If you are a cancer survivor who smokes, one of the best things you can do is to stop smoking. For many cancers, smoking leads to an increased rate of cancer recurrence. Smoking also leads to poor outcomes in surgery, chemotherapy, and radiation — all important cancer treatments.
Cancer survivors who smoke tend to have high-level nicotine dependence, high-level stress, low energy, and can have feelings of anxiety and depression. It is especially hard to quit smoking when faced with these challenges. Quit at Duke meets the specific challenges of cancer survivors who smoke.
When you come to Quit at Duke you will receive:
Comprehensive evaluation to determine which treatments will be most effective for you
Evidence-based medications — often combination medications or adaptive treatment
The option of several evidence-based behavioral treatments
Long-term phone-based “check-ups”
For information on Quit at Duke or to make an appointment please call 919-613-QUIT.
The FDA granted a new brain cancer treatment that uses the polio virus with "breakthrough status." This means clinical trials can move more quickly than usual. Scott Pelley and "60 Minutes" have been following the trials at Duke University for two years, tracking several of the study's participants. Dr. David Agus joins "CBS This Morning" from Los Angeles to discuss what's next for the cancer breakthrough.
Donald McDonnell, PhD, Glaxo-Wellcome Professor of MCB and Chairman, Department of Pharmacology and Cancer Biology at Duke Cancer Institute, describes his research on a particular type of cholesterol that links obesity and breast cancer.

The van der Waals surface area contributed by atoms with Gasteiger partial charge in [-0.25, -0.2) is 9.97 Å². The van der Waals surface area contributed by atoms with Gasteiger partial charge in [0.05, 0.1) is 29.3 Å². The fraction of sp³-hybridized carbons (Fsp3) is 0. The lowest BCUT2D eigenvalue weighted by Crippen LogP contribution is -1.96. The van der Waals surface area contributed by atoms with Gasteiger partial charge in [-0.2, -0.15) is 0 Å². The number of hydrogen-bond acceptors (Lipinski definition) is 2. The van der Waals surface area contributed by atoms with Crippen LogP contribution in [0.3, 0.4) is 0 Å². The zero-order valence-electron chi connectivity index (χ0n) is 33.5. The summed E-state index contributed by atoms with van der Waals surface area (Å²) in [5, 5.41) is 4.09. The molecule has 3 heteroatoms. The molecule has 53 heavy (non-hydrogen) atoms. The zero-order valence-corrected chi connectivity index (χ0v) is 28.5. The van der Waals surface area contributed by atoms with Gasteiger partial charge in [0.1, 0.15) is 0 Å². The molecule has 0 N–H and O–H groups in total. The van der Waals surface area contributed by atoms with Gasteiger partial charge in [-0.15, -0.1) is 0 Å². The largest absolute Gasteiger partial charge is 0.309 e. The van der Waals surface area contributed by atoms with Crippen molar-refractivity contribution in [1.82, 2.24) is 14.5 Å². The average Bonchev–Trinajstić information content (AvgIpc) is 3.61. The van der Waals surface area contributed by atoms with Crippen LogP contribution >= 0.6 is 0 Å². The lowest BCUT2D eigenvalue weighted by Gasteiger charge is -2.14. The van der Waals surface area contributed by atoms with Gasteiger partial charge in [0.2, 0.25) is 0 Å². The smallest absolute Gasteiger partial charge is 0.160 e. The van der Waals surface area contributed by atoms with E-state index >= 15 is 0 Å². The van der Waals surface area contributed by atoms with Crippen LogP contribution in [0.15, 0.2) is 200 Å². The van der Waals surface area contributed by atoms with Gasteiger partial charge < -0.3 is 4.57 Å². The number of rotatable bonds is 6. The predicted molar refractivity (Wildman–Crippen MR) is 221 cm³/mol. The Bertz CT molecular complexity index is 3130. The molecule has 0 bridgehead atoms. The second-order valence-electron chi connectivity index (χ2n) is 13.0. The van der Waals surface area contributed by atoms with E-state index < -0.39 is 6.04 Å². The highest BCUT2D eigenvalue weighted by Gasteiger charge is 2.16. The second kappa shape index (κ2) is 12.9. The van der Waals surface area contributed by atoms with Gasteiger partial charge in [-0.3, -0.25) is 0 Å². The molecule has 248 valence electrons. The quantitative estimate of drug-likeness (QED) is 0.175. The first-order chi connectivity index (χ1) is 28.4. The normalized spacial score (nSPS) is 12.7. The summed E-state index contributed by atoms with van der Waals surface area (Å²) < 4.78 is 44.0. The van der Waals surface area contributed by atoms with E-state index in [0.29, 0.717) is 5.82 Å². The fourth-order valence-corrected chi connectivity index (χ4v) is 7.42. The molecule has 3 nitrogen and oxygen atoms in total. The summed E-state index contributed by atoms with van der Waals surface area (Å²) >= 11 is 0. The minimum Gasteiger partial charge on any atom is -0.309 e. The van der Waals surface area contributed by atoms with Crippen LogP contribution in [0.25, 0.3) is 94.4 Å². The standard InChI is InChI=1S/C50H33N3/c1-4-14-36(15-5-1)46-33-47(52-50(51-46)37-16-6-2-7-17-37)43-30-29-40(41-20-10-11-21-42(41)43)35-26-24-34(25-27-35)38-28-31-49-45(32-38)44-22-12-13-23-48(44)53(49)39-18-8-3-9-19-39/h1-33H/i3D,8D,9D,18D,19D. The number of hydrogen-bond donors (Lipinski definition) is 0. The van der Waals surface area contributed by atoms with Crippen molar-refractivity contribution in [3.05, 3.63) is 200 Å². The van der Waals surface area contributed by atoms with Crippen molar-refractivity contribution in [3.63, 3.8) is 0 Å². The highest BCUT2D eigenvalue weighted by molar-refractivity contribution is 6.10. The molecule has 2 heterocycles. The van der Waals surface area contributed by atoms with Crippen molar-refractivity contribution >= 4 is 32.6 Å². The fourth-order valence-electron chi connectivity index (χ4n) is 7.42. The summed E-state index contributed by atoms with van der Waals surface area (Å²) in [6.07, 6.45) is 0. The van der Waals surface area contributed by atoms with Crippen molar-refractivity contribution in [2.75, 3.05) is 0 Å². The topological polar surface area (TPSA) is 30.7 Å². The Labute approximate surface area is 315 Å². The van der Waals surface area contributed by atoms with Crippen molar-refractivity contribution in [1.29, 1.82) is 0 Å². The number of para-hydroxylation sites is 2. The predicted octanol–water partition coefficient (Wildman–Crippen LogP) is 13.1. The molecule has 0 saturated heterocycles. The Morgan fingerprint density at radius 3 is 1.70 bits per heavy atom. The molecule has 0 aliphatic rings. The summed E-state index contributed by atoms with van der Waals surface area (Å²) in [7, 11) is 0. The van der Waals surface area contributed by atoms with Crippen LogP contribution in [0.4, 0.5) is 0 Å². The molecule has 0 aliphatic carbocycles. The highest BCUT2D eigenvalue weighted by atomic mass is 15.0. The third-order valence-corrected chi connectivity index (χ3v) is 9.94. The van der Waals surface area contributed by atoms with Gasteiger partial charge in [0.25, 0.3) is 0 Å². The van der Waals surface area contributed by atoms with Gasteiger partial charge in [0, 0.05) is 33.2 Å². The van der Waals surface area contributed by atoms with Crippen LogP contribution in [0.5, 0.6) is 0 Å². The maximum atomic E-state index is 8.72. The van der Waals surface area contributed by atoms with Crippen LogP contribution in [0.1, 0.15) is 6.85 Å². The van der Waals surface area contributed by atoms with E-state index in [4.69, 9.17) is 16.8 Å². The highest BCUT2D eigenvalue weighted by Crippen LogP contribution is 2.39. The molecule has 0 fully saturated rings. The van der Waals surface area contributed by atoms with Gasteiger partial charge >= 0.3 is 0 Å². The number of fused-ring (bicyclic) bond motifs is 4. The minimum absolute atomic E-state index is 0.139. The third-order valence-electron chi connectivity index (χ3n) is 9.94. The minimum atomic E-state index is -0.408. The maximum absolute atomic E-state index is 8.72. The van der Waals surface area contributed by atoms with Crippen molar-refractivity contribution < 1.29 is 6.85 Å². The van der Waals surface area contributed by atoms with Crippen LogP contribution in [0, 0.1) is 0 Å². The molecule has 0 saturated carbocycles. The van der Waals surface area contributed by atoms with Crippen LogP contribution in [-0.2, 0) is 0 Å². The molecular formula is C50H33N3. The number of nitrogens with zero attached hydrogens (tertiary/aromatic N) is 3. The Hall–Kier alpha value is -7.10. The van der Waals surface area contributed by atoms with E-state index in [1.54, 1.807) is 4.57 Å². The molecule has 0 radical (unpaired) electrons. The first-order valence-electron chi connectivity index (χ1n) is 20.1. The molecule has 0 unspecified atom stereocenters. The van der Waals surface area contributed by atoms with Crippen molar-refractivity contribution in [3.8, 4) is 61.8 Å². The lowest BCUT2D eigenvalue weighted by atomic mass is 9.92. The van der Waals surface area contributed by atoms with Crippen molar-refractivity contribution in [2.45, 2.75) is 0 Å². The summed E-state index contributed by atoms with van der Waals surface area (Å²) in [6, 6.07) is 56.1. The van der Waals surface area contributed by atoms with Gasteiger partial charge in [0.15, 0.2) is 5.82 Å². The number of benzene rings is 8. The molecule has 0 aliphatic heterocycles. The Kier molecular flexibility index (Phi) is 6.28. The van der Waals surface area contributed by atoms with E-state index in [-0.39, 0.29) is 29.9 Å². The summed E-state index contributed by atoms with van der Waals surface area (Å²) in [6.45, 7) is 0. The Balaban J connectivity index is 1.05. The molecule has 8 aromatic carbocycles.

Lori Elliot, Raleigh, North Carolina, was diagnosed with breast cancer in June 2004. She received advanced care at Duke Cancer Center. Here, she shares her inspirational journey back to health and wellness. Duke Cancer Institute -- A ground-breaking model for patient care is fostered here. Learn more at www.dukehealth.org. #criticalmassoftalent #movingfurtherfaster #agroundbreakingmodel4care
Many thanks to filmmakers Will Anderson and David Gwynn.
Can you imagine being a healthy triathlete one day and being told you’d lose your leg to cancer the next? That’s what happened to Peter Morrissette when he was diagnosed with sarcoma, a soft tissue cancer. Thankfully, his doctor sent him to Duke Cancer Institute.
Land your CRUSHing blow to colorectal cancer by stepping out with cancer survivor Erin Wood and Dr. Hurwitz on Saturday, March 19, for the 2016 CRUSH Colorectal Cancer 5K & Family Fun Walk. The run and the walk begin and finish on Ninth Street in Durham. For more information or to register, visit dukeCRC.org.
Steve Patierno, PhD, Deputy Director with Duke Cancer Institute, talks about community outreach focused on prevention and early detection. Should you or a loved one be diagnosed with cancer, we work to remove the barriers to Duke quality cancer care. For more information, visit the DCI Office of Health Equity and Disparity at http://www.dukecancerdisparities.org.